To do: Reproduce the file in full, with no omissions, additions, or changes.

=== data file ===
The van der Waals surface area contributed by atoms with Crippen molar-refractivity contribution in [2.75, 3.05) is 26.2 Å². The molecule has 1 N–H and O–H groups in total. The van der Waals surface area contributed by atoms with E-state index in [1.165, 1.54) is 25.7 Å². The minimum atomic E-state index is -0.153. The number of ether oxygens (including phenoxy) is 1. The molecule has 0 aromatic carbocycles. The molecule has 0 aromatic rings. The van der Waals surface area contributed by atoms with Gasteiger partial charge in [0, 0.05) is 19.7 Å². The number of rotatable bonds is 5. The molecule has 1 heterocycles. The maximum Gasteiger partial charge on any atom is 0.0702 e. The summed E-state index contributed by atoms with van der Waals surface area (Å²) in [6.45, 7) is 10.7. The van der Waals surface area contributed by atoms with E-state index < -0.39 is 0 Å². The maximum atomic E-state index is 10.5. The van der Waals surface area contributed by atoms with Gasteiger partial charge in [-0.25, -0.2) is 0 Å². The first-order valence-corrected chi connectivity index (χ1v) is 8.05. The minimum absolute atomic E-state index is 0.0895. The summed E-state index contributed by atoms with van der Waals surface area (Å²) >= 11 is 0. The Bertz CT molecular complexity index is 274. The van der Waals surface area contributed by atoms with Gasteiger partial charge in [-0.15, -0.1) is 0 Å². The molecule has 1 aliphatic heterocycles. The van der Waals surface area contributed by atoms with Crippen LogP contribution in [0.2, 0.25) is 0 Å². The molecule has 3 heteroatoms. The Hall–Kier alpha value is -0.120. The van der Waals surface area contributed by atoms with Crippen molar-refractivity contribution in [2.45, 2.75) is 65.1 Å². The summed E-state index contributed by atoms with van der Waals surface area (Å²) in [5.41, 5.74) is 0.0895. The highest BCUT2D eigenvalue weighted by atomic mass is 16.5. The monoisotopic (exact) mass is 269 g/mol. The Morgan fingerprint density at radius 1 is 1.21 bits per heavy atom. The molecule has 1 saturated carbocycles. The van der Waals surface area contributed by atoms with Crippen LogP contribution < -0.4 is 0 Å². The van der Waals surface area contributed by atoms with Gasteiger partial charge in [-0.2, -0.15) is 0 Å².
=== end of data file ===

The van der Waals surface area contributed by atoms with Crippen molar-refractivity contribution in [2.75, 3.05) is 26.2 Å². The molecule has 1 N–H and O–H groups in total. The van der Waals surface area contributed by atoms with E-state index in [1.165, 1.54) is 25.7 Å². The minimum atomic E-state index is -0.153. The number of ether oxygens (including phenoxy) is 1. The molecule has 0 aromatic carbocycles. The molecule has 0 aromatic rings. The van der Waals surface area contributed by atoms with Gasteiger partial charge in [0, 0.05) is 19.7 Å². The number of rotatable bonds is 5. The molecule has 1 heterocycles. The maximum Gasteiger partial charge on any atom is 0.0702 e. The summed E-state index contributed by atoms with van der Waals surface area (Å²) in [6.45, 7) is 10.7. The van der Waals surface area contributed by atoms with E-state index < -0.39 is 0 Å². The maximum atomic E-state index is 10.5. The van der Waals surface area contributed by atoms with Gasteiger partial charge in [-0.25, -0.2) is 0 Å². The first-order valence-corrected chi connectivity index (χ1v) is 8.05. The minimum absolute atomic E-state index is 0.0895. The summed E-state index contributed by atoms with van der Waals surface area (Å²) >= 11 is 0. The Bertz CT molecular complexity index is 274. The van der Waals surface area contributed by atoms with Gasteiger partial charge in [-0.15, -0.1) is 0 Å². The molecule has 1 aliphatic heterocycles. The van der Waals surface area contributed by atoms with Crippen LogP contribution in [0.2, 0.25) is 0 Å². The molecule has 3 heteroatoms. The Hall–Kier alpha value is -0.120. The van der Waals surface area contributed by atoms with Crippen molar-refractivity contribution in [2.45, 2.75) is 65.1 Å². The summed E-state index contributed by atoms with van der Waals surface area (Å²) in [5.41, 5.74) is 0.0895. The highest BCUT2D eigenvalue weighted by atomic mass is 16.5. The monoisotopic (exact) mass is 269 g/mol. The Morgan fingerprint density at radius 1 is 1.21 bits per heavy atom. The molecule has 1 saturated carbocycles. The van der Waals surface area contributed by atoms with Crippen LogP contribution < -0.4 is 0 Å². The van der Waals surface area contributed by atoms with Gasteiger partial charge in [-0.2, -0.15) is 0 Å².